I downloaded an “experience” — that’s what they call it, but know that I hate it — called Face Your Fears, with the full knowledge that it was a terrible idea. It basically puts you in a bunch of vignettes designed to trigger your deepest anxieties, and I was relieved to discover the plane crash experience is not part of the free demo. (I will almost certainly buckle and pay for it in the near future, justifying the whole thing as exposure therapy. And then I will steep in my regret.) I did one experience where you’re high up in a building that’s attacked by giant robots from outer space, because I’m not particularly afraid of robots or heights, and I found the whole thing to be pretty impressive. But then I clicked the haunted room experience, heard creepy music, and immediately “nope”-d my way out of there. Life is too short for me to scream in my empty apartment because I turn around on my bed and see some fucking demon behind me. I will, however, find a friend I can con into doing it on my behalf so I can at least observe their reactions.
But I did want to try watching an actual full-length horror film on the Oculus Go. With the Hulu app, you can watch movies in the aforementioned virtual theater, which is a neat trick that makes you feel like there’s a big screen in your apartment. I decided on Jigsaw, which isn’t particularly scary or a movie, because it’s the only Saw film I hadn’t seen and also it was streaming. I do think the novelty of the virtual theater will wear off eventually, but for now, I’m very into tricking my mind into thinking I have far more space in my studio than I actually do. As for the movie: I didn’t hate it! It’s certainly dumber than (most) Saw movies before it, but that’s almost a point in its favor since the Saw series is the most unnecessarily complicated horror franchise ever created. (Spend a couple hours trying to parse the whole plot via Wikipedia summaries. It’s a descent into madness.) And watching Jigsaw with all outside distractions blocked out definitely made for a more intense experience — or probably would have if there were any actual scares to speak of. I assure you there were several moments wherein I said, “Oh, gross,” so. There’s that.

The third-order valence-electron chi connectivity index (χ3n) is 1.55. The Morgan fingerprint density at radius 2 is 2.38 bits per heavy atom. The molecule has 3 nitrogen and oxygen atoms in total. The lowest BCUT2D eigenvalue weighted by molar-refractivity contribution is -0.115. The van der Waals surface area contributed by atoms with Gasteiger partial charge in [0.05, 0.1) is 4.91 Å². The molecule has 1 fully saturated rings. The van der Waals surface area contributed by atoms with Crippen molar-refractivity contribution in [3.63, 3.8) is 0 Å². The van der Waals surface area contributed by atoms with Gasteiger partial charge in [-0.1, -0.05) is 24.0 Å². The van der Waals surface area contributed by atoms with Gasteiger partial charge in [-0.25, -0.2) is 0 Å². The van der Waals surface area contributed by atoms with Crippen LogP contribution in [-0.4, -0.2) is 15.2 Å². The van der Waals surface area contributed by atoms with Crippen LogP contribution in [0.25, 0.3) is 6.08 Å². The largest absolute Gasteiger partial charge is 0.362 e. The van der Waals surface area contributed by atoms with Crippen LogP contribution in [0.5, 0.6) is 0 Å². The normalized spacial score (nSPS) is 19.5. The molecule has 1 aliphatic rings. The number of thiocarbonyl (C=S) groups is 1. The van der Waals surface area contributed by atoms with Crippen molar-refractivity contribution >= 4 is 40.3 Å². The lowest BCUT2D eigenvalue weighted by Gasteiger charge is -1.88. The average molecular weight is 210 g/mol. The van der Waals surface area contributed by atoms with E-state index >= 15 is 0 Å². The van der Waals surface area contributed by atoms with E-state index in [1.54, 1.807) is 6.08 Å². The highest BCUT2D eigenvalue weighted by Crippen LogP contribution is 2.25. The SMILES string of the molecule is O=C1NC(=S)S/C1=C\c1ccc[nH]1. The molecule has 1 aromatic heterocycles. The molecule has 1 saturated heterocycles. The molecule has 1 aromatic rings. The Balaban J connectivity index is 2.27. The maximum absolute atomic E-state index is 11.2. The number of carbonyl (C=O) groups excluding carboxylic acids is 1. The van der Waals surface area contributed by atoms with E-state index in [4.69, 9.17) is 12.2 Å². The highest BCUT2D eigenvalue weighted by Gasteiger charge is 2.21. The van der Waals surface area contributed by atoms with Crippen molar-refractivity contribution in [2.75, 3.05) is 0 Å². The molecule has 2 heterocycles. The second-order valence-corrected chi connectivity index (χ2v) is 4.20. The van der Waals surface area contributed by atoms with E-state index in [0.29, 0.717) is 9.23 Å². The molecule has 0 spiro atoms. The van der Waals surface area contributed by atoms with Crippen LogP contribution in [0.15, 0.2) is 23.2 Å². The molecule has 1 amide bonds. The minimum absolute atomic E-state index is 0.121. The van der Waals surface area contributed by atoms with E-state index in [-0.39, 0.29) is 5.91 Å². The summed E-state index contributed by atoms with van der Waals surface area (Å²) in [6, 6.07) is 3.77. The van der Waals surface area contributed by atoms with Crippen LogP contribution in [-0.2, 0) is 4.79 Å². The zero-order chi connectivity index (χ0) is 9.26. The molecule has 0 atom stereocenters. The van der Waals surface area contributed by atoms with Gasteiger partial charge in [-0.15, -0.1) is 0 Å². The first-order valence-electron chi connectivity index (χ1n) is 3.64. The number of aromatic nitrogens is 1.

While we’re on the subject of immersive horror experiences, I wanted to touch on last week’s final Real Housewives of New Jersey reunion, which I didn’t get a chance to write about in my most recent newsletter. I guess I was hoping for a more complete destruction of Danielle Staub — something reminiscent of last season’s Real Housewives of Atlanta reunion, where all the women joined forces for the final boss battle and immolated Kim Zolciak until she was crying about how racism wasn’t even a thing until the internet, bless her heart. But Danielle, who brought Teresa custom BFF jewelry that honestly felt like a threat, lives to fight and manipulate another day. I’ll be honest: I’m low-key proud of her resilience. I’m just baffled that anyone who watched the season, including Tre, could remain loyal to Danielle at this point. Of course, that’s making the wild assumption that Teresa actually watched the season. (Should we let her know the show is good again?)
I remain mixed on Danielle’s Housewives future. I think it’s morally and legally irresponsible to keep her on television, but I’m also not sure what the show looks like without her at this point. Next season could be a return to the well trod territory of Teresa vs. Melissa, but that gets old fast — and without Danielle driving a wedge between them, I have to assume Joe Gorga would force them to kiss and make up. Plus, in addition to bringing out the absolute worst in Teresa, Danielle brings out the best in Margaret, who emerged as the real star of the season. “You can change your face, you can change your address, you can change your clothes, but you haven’t changed your soul” is… iconic? But then, so was “Your husband’s in the pool.” I fear Danielle is significantly shortening Margaret’s lifespan, but my god, what a way to go. I suspect Danielle will be back next season, still trying to claw her way into full-time Housewife status, and with a few more engagements under her belt.
On the RHOA front, I’m wondering if NeNe will return. I realize that unfollowing her castmates (and Andy!) is more of a tantrum than an indication of her plans going forward, but it doesn’t bode well for her reunion performance. And now that she’s pivoting back to acting, I would not be surprised if she retired her peach, at least for the time being. (Can Marlo have it if you’re not using it? Come on.) The resolution of the closet fight was completely unsatisfying, and we’re not really getting at the deeper issues at play here. I’m not sure if Bravo actually wants Kenya back, but a source close to her who definitely isn’t Kenya herself said she’d be willing to return if NeNe left, and I want to believe the show would make that swap to save itself. As it stands, I don’t know how much more I can take of Kandi’s burlesque-adjacent shows — and I can say that as someone who streams “break up with your girlfriend, i’m bored” on repeat primarily because I know that puts money in Kandi’s bank account. Whatever happens, RHOA needs a real change. And somewhere, Phaedra Parks is plotting.